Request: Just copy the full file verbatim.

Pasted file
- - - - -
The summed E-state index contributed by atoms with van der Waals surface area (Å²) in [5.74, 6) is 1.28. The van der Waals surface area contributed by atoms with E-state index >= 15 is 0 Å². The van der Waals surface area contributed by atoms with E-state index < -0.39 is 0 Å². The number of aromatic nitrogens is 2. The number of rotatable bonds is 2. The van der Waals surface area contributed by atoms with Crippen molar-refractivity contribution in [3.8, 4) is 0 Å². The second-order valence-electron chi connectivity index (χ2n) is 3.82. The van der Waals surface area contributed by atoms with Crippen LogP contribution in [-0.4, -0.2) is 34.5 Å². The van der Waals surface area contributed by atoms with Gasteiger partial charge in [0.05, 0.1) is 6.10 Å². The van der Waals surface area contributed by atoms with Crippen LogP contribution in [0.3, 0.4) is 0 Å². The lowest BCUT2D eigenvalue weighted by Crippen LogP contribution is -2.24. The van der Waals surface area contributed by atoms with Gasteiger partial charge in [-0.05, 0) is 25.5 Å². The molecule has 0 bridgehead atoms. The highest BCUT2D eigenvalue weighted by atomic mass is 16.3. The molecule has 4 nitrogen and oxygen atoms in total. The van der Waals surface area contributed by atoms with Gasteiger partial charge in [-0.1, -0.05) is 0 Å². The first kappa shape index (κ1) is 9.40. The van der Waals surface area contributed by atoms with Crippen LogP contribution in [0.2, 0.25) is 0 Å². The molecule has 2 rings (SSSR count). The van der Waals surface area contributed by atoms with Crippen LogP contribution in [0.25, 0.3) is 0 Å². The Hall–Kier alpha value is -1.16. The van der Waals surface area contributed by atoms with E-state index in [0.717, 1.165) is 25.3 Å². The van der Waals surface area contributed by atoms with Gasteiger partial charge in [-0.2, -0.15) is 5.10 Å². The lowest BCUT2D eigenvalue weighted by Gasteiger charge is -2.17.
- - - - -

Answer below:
The summed E-state index contributed by atoms with van der Waals surface area (Å²) in [5.74, 6) is 1.28. The van der Waals surface area contributed by atoms with E-state index >= 15 is 0 Å². The van der Waals surface area contributed by atoms with E-state index < -0.39 is 0 Å². The number of aromatic nitrogens is 2. The number of rotatable bonds is 2. The van der Waals surface area contributed by atoms with Crippen molar-refractivity contribution in [3.8, 4) is 0 Å². The second-order valence-electron chi connectivity index (χ2n) is 3.82. The van der Waals surface area contributed by atoms with Crippen LogP contribution in [-0.4, -0.2) is 34.5 Å². The van der Waals surface area contributed by atoms with Gasteiger partial charge in [0.05, 0.1) is 6.10 Å². The van der Waals surface area contributed by atoms with Crippen LogP contribution in [0.3, 0.4) is 0 Å². The lowest BCUT2D eigenvalue weighted by Crippen LogP contribution is -2.24. The van der Waals surface area contributed by atoms with Gasteiger partial charge in [-0.05, 0) is 25.5 Å². The molecule has 0 bridgehead atoms. The highest BCUT2D eigenvalue weighted by atomic mass is 16.3. The molecule has 4 nitrogen and oxygen atoms in total. The van der Waals surface area contributed by atoms with Gasteiger partial charge in [-0.1, -0.05) is 0 Å². The first kappa shape index (κ1) is 9.40. The van der Waals surface area contributed by atoms with Crippen LogP contribution in [0.2, 0.25) is 0 Å². The molecule has 2 rings (SSSR count). The van der Waals surface area contributed by atoms with Crippen LogP contribution in [0.25, 0.3) is 0 Å². The Hall–Kier alpha value is -1.16. The van der Waals surface area contributed by atoms with E-state index in [0.717, 1.165) is 25.3 Å². The van der Waals surface area contributed by atoms with Gasteiger partial charge in [-0.2, -0.15) is 5.10 Å². The lowest BCUT2D eigenvalue weighted by Gasteiger charge is -2.17.